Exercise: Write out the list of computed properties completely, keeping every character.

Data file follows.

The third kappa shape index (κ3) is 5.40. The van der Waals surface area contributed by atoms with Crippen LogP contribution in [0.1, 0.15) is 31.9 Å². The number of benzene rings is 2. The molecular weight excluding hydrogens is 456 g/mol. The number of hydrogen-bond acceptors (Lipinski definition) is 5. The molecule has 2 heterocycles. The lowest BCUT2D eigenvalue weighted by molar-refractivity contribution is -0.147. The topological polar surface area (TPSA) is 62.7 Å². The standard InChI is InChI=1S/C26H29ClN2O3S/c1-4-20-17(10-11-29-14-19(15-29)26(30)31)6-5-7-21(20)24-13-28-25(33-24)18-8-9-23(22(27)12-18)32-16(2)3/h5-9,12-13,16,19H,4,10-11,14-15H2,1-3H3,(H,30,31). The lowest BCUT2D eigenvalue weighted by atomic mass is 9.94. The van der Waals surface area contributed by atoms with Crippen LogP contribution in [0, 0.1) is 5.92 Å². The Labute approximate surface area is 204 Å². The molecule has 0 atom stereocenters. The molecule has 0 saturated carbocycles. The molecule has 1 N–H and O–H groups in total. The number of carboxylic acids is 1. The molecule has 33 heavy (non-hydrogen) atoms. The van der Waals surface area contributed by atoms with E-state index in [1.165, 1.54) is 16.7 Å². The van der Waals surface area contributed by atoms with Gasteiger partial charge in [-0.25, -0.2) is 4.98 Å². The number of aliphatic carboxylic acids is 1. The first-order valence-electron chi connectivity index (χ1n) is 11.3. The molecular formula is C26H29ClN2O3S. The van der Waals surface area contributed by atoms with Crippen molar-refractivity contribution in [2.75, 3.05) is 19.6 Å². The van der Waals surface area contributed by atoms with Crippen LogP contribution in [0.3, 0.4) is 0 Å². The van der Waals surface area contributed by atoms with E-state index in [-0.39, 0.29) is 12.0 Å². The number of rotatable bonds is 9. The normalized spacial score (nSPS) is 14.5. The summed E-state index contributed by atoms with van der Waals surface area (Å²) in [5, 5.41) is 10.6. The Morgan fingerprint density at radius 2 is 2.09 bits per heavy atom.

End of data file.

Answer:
The third kappa shape index (κ3) is 5.40. The van der Waals surface area contributed by atoms with Crippen LogP contribution in [0.1, 0.15) is 31.9 Å². The number of benzene rings is 2. The molecular weight excluding hydrogens is 456 g/mol. The number of hydrogen-bond acceptors (Lipinski definition) is 5. The molecule has 2 heterocycles. The lowest BCUT2D eigenvalue weighted by molar-refractivity contribution is -0.147. The topological polar surface area (TPSA) is 62.7 Å². The standard InChI is InChI=1S/C26H29ClN2O3S/c1-4-20-17(10-11-29-14-19(15-29)26(30)31)6-5-7-21(20)24-13-28-25(33-24)18-8-9-23(22(27)12-18)32-16(2)3/h5-9,12-13,16,19H,4,10-11,14-15H2,1-3H3,(H,30,31). The lowest BCUT2D eigenvalue weighted by atomic mass is 9.94. The van der Waals surface area contributed by atoms with Crippen LogP contribution in [0, 0.1) is 5.92 Å². The Labute approximate surface area is 204 Å². The molecule has 0 atom stereocenters. The molecule has 0 saturated carbocycles. The molecule has 1 N–H and O–H groups in total. The number of carboxylic acids is 1. The molecule has 33 heavy (non-hydrogen) atoms. The van der Waals surface area contributed by atoms with E-state index in [1.165, 1.54) is 16.7 Å². The van der Waals surface area contributed by atoms with Gasteiger partial charge in [-0.25, -0.2) is 4.98 Å². The number of aliphatic carboxylic acids is 1. The first-order valence-electron chi connectivity index (χ1n) is 11.3. The molecular formula is C26H29ClN2O3S. The van der Waals surface area contributed by atoms with Crippen molar-refractivity contribution in [2.75, 3.05) is 19.6 Å². The van der Waals surface area contributed by atoms with Crippen LogP contribution in [0.3, 0.4) is 0 Å². The van der Waals surface area contributed by atoms with E-state index in [-0.39, 0.29) is 12.0 Å². The number of rotatable bonds is 9. The normalized spacial score (nSPS) is 14.5. The summed E-state index contributed by atoms with van der Waals surface area (Å²) in [5, 5.41) is 10.6. The Morgan fingerprint density at radius 2 is 2.09 bits per heavy atom.